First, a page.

To be able to discuss the issue of surveillance, it is necessary to understand what is meant by surveillance. Surveillance literally means ‘keeping watch over, guarding or supervising’. In the field of sociology, the word surveillance has a much more technical meaning, writers such as Foucault (1977), have often discussed how surveillance is a way to impose social control and order upon society. In society today, surveillance is widely used, particularly to monitor behaviour.
In the city, the use and different forms of surveillance has increased immensely over the last thirty years. The use surveillance within the city dates back to the 19th century in the form of police surveillance. The police began walking ‘the beat’ in order to reduce crime and in the hope of being more accessible to the public. The practise of ‘pounding the beat,’ has continued to modern times, in cities such as Manchester, policing the streets is used for a variety of reasons.
Primarily, the police is used for detecting crimes, deterring criminals from offending, and also to reduce the publics’ fear of crime. Another reason of ‘pounding the beat,’ is to observe suspicious characters. It has been contended that as well as giving a community a sense of security, some have argued that the police can cause tension within a community, especially in communities where there is a distinct lack of social stability. The term ‘suspicious characters’ is also too ambiguous, the definition is unclear, do the public know what constitutes a suspicious character; there is no official guideline of what actually represents a suspicious character for the police to follow. The police may consider one certain group more suspicious than another. Due to this lack of formal guidelines, it is possible for one group, e.g. young black males, to be classed as more suspicious, and be targeted more than middle aged females.
Policing the streets is a form of surveillance that dates back to the early 1800’s, another form of a similar type of surveillance that has increased over the last 20 years, would be the introduction of private security firms. Private security firms are common use today within shops, pubs and clubs, car parks and even in residential buildings. A good example of private security firms being used would be the Manchester Arndale Centre, where there are a large number of overt security guards who are there to monitor the public. Critics of employing the private security firms for surveillance have suggested that, firstly, the companies are a public limited company, therefore, there interests lie in earning profit as opposed to the interest of the public. A second criticism would be about the employees, there are no procedures on the qualification that a security guard needs. How does the security firm decide on who is competent to perform surveillance.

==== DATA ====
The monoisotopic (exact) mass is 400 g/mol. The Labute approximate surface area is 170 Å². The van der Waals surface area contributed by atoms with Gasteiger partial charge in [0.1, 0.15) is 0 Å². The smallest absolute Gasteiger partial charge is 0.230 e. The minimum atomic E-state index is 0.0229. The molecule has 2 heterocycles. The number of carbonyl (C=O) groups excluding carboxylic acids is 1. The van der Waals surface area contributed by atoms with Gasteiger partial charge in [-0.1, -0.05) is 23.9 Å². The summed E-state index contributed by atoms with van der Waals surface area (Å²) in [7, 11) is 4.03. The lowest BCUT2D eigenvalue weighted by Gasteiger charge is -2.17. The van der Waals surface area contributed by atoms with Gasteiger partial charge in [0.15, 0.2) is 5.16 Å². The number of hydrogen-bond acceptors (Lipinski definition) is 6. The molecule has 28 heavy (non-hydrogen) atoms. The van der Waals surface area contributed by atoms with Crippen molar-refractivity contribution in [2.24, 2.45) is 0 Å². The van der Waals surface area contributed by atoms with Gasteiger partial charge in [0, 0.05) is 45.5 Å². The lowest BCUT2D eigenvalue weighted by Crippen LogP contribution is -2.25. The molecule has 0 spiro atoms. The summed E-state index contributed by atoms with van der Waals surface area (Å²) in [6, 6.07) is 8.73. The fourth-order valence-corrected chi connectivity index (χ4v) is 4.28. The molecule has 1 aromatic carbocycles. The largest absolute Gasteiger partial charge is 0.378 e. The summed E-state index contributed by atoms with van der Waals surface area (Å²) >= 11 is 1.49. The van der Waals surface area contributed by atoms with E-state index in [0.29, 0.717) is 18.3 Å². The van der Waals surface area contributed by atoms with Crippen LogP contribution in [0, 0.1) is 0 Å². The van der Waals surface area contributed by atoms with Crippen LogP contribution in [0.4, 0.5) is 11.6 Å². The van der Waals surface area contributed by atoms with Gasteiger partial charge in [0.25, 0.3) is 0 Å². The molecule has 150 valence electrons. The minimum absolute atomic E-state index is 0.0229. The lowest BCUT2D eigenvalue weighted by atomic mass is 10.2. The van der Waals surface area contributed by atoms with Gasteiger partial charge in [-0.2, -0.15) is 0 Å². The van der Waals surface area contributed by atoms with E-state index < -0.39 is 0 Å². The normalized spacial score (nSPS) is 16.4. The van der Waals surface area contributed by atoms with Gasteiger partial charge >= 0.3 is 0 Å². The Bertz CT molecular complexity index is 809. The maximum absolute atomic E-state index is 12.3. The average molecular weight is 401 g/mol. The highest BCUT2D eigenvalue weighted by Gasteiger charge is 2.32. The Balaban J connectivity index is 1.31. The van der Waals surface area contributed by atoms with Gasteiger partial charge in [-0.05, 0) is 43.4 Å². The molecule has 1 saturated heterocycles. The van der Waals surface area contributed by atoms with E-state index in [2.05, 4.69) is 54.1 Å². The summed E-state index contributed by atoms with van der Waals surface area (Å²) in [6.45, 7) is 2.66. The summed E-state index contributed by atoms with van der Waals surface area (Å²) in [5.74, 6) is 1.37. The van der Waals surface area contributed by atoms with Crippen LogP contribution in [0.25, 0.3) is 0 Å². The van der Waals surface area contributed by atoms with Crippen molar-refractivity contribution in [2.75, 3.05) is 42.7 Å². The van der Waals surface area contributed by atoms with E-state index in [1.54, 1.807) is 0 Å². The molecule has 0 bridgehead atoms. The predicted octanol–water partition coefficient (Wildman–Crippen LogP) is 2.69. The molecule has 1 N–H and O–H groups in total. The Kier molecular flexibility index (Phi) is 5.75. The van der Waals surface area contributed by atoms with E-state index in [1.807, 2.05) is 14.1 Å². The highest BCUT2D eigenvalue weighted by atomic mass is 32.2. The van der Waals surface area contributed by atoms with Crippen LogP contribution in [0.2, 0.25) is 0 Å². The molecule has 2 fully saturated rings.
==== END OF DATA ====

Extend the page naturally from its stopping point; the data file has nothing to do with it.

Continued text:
These private firms are also used to keep under observation of the closed circuit television (CCTV), but is this infringement on the publics civil liberties this will be discussed shortly. Firstly, consideration of what is the utility of CCTV will need to be analysed. CCTV is probably the most widely used form of surveillance within cities today; an increasing number of streets, building, car parks and more recently, people are putting CCTV in there homes. Manchester is a prime example of using CCTV; Manchester has invested in a multi million pound, state of the art surveillance system. CCTV is used throughout the city and is used to monitor behaviour and detecting criminality.
This most up-to-date technology that is in place, can match known criminals to the images that the CCTV captures. Again this is quite controversial, it goes back
In 1992, the city of Newcastle
installed CCTV into the city centre after ram raiders and street crime turned the city centre into a ‘no-go area.’ The police monitored the CCTV system, the public approved of this, so long as the police and no outside agencies that were the observers. The system worked in Newcastle; the city was opened up by a newfound security that was felt through the CCTV. More arrests and conviction were made as a direct result of the CCTV.1
More recently, forms of ‘hyper-surveillant control’ have been developed; Boggard (1996) originally coined the term hyper-surveillant control. As a definition, hyper-surveillant control means,
“Not just an intensification of surveillance, but the effort to push surveillance to the absolute limit.”
Boggard was referring to modern day society and included all types of surveillance, including the previously discussed and methods of surveillance, which are more recent, including monitoring consumption patterns when using credit or debit cards. When people use credit or debit cards, banks can monitor where, when, time, what they bought, and all this information is logged and stored. Moreover, every time a form is completed, information is given on all aspects of a person’s life, once the form has been completed, the individual can never be clear what happens to the information. Furthermore, in this day of increasing consumerism, where more and more people are using the Internet, websites that have been viewed are stored and then tailor made advertising will appear on screen.